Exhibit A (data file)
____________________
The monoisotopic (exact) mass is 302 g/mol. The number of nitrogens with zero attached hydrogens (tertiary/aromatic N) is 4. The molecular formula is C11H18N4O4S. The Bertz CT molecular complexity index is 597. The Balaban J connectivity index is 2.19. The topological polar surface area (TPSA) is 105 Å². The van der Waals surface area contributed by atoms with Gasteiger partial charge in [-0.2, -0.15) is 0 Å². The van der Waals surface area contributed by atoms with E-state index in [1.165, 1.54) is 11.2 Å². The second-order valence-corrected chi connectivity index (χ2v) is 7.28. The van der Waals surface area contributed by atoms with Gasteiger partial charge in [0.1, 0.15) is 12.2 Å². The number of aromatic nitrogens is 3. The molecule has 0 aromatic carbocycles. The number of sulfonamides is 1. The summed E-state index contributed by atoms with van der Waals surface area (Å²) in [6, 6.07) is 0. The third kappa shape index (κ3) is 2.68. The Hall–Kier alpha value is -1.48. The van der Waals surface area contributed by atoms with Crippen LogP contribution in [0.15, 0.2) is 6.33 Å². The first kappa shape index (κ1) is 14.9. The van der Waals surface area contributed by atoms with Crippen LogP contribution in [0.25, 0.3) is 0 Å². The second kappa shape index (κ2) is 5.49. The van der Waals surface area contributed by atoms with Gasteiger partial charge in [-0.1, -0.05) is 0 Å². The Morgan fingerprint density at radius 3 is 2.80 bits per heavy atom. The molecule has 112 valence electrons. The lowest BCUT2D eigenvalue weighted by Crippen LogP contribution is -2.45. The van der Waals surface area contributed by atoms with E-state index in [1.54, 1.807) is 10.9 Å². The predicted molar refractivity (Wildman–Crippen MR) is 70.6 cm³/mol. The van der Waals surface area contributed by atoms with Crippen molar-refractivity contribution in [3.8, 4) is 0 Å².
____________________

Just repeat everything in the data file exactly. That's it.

The monoisotopic (exact) mass is 302 g/mol. The number of nitrogens with zero attached hydrogens (tertiary/aromatic N) is 4. The molecular formula is C11H18N4O4S. The Bertz CT molecular complexity index is 597. The Balaban J connectivity index is 2.19. The topological polar surface area (TPSA) is 105 Å². The van der Waals surface area contributed by atoms with Gasteiger partial charge in [-0.2, -0.15) is 0 Å². The van der Waals surface area contributed by atoms with E-state index in [1.165, 1.54) is 11.2 Å². The second-order valence-corrected chi connectivity index (χ2v) is 7.28. The van der Waals surface area contributed by atoms with Gasteiger partial charge in [0.1, 0.15) is 12.2 Å². The number of aromatic nitrogens is 3. The molecule has 0 aromatic carbocycles. The number of sulfonamides is 1. The summed E-state index contributed by atoms with van der Waals surface area (Å²) in [6, 6.07) is 0. The third kappa shape index (κ3) is 2.68. The Hall–Kier alpha value is -1.48. The van der Waals surface area contributed by atoms with Crippen LogP contribution in [0.15, 0.2) is 6.33 Å². The first kappa shape index (κ1) is 14.9. The van der Waals surface area contributed by atoms with Crippen LogP contribution in [0.25, 0.3) is 0 Å². The second kappa shape index (κ2) is 5.49. The van der Waals surface area contributed by atoms with Gasteiger partial charge in [-0.1, -0.05) is 0 Å². The Morgan fingerprint density at radius 3 is 2.80 bits per heavy atom. The molecule has 112 valence electrons. The lowest BCUT2D eigenvalue weighted by Crippen LogP contribution is -2.45. The van der Waals surface area contributed by atoms with E-state index in [1.54, 1.807) is 10.9 Å². The predicted molar refractivity (Wildman–Crippen MR) is 70.6 cm³/mol. The van der Waals surface area contributed by atoms with Crippen molar-refractivity contribution in [3.8, 4) is 0 Å².